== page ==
So what did I learn? Well besides that it is incredibly difficult to only ask questions, I learned that people will reveal soooo much more information if you just stop talking and let them continue what they are saying. Even in 140 characters, if you weigh in before you take in the full scope of what is being said, you run the risk of misinterpreting what is being said and losing who you're talking with.

I also learned that questions have a pretty significant power. They invoke action, to do something. Be it answering, acting on something, or just thinking about something differently, questions are what make it happen and to better listen, you have to ask questions and get in depth with what's going on. Besides, who really wants to hear you talk anyway?

Can I ask you a question?

Today on twitter, all of my posts or "tweets" will be questions. This is because every public relations social media session/conference/thing I have ever been to says that the first step to engaging in SM is "listening." I feel like I never started on twitter, or facebook for that matter, with listening. And everyone knows that to not creep people out and to show them that you're listening (and that you're in the room...) you ask questions. Asking questions does three things:
  1. Hints at your thought process
  2. Allows others to clarify statements
  3. Helps you remember what was said
Anyone who is an effective listener has to ask questions. So today, I am. On twitter. 

Monday, April 20, 2009

Social Media Strategery

This weekend I had the opportunity to attend the 2009 PaRtners Conference, an annual day-conference held at a Central Ohio school by one of the many PRSSA Chapters in the area. This year it was at Capital University and Rachelle Tackach, Cheryl Harrison and the rest of the Capital PRSSA team did a great job! I feel like I learned the most at Jamie Timm's session on social media strategy. What follows are several of the points that I found to be the most insightful. 

  1. Find out where your audience is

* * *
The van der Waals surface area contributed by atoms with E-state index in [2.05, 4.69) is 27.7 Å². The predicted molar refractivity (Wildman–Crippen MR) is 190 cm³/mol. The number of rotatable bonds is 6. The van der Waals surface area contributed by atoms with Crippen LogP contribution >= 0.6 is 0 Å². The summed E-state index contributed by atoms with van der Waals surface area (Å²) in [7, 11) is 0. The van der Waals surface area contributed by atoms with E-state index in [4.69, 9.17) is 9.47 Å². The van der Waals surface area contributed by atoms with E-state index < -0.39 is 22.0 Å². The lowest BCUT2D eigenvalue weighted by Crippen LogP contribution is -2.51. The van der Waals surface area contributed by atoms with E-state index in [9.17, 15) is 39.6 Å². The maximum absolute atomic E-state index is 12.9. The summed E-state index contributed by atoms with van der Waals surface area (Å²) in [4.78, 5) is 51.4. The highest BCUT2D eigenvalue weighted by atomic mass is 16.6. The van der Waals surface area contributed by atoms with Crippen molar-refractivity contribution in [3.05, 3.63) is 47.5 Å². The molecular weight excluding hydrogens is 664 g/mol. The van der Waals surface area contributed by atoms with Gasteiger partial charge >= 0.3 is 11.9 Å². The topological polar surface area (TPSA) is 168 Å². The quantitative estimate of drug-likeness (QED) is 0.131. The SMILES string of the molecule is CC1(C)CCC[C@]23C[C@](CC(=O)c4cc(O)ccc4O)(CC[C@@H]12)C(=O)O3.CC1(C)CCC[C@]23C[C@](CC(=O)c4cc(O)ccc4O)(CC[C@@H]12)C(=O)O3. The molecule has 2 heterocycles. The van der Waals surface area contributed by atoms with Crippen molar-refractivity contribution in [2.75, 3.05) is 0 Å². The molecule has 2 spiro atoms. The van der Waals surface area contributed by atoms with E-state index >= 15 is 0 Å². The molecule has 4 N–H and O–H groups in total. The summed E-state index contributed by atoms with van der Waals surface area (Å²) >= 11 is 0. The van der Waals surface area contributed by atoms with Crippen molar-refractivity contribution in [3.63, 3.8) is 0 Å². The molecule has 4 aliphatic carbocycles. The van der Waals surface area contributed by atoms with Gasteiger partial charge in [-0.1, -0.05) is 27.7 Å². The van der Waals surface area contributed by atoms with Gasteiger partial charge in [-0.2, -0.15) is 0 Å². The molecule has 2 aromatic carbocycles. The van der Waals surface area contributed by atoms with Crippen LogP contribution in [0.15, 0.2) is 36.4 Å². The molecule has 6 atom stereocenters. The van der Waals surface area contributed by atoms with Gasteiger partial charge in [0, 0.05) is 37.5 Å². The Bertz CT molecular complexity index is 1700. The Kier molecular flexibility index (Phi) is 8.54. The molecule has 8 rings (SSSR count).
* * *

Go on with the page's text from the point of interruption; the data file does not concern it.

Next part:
2. You don't have to use/be on every social media tool
  3. Know that the results may not be immediate, because any good campaign still takes time
  4. ROI is still important; Just needs to be explained differently
How to present the campaign to Managers
  1. Structure your presentation
  2. Know the problem
  3. Know the (Manager's/Company's) "hot buttons" (Sales, ROI, Awareness etc.)
  4. Know the competitive landscape
  5. Present the Why, How, and Outcomes in your organization's language
  6. Have reasons and research to back it all up 
  7. Keep it to 1 page (Do NOT brain dump!)
Determine the Outcomes
Do you want to...?
  1. Create Affinity
  2. Diminish Negativity
  3. Position your org. as a credible source
  4. New Product Development
  5. Obtain 3rd Party endorsements
  6. Build trust/strong relationships
  7. Increase exposure/awareness
  8. Trigger a response/action
  9. Meet a budget/timeline
Overall, I feel like I gained a lot of good information that I can use in future classes/campaigns/projects. It's great the Jamie presented this session, especially because as a Millennial, I will be expected to have knowledge of social media tools and it will be even better if I can use them effectively in a campaign. Score 1 for my future!

Tuesday, April 7, 2009



If you can't tell, I'm excited lol. I was actually just talking with my friend Kion Sanders about how sometimes you feel behind when other students have had like 5 internships and you haven't had one. Or you (read me) might feel like a slacker or like you aren't good enough. Well those feelings are gone! I am now a proud intern at Liggett Stashower in Cleveland. I begin June 15, 2009 and I cannot wait! Hopefully I gain the experience and guidance I require to be successful as a PR professional in the future.

WHOO HOOO!!!!! *ahem*...